Smart meters 4: a threat for our security and our privacy ?

This last post about reactions observed about Smart Meters addresses a topic that is very variably perceived according to countries and individuals: invasion of privacy. This is probably the subject about which our imagination is most active.

I often read about smart meters “These meters are watching the least of our move: they allow to know when you switch on a lamp or when you take your shower

These statements seem unfair and maybe discredit a fundamental matter.

Smart meters can measure the consumption every minute with a precision of 1W; ie they can detect the start or stop of a device consuming more than 60W. This accuracy is not sufficient to detect the consumption of most of current bulbs.

As for detecting the time of our shower, it is equally difficult: in most housing, either hot water is produced by a collective or a gas boiler and individual smart electricity meter gives no useful indication, or hot water is produced by an electric water heater and taking a shower during the day will lead to a power consumption during peak hours (usually overnight) and time of the shower is not detectable.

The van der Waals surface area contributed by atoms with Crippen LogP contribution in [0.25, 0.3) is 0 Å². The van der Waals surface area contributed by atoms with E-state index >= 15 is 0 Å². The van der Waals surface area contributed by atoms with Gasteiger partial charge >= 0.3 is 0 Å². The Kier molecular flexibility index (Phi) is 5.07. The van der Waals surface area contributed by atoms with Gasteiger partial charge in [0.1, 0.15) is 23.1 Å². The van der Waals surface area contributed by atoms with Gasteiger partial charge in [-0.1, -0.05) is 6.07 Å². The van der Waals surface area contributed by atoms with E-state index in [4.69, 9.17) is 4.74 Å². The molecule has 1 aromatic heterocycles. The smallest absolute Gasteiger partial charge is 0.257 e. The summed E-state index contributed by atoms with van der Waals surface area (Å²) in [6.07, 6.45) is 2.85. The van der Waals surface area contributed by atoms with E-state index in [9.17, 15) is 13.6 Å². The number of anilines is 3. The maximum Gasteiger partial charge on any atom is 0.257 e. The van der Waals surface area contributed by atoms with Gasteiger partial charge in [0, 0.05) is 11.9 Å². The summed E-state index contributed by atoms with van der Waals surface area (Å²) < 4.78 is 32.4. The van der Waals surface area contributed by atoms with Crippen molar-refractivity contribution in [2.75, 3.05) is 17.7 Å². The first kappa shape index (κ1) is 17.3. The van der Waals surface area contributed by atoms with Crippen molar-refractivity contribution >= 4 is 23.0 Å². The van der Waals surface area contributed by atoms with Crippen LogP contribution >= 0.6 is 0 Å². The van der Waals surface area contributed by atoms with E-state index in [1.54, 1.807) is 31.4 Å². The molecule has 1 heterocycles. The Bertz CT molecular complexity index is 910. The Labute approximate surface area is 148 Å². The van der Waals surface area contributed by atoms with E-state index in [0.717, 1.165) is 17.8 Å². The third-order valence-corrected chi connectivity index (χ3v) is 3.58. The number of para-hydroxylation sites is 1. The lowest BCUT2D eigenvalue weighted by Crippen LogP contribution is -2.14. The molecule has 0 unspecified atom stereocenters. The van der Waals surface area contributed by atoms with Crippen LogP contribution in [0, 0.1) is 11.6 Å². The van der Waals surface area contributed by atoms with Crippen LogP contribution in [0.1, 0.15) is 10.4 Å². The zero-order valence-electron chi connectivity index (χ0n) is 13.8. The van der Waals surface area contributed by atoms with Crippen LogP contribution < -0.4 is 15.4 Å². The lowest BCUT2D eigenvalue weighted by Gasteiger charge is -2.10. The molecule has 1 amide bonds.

The algorithms, that analyse the power consumption of residential housings, nevertheless allow a reasonable understanding of what medium and high power (from 100W to 3kW) domestic electrical devices are put in charge, according to their consumption profile and frequency of use. Misinterpretations are still numerous but the main lines of our rhythm and our way of life can be understood.

It is excessive to say that the least of our move will be monitored but it is true that the use of major appliances is monitored and can provide information on aspects of our lifestyle and our presence in a dwelling.

Concerning the same subject, I also read that “These meters allow to take hold of some equipment

Such a feature may actually exist on some meters but is today rarely used in Europe; this does not mean it never will.

The risk of harm to privacy is high enough to make necessary that the energy companies reassure their clients on the different uses of consumption data through clear communication and commitments.

I feel a sensitivity about this topic yet confined to a minority of individuals paying more attention to it. But I would not be surprised to see this sensitivity extend to the majority as a reaction to the development of a more and more obvious exploitation of personal data by commercial companies who had access to it.

Energy companies, which have a pioneering approach in this area, may certainly turn it soon into a significant competitive advantage.

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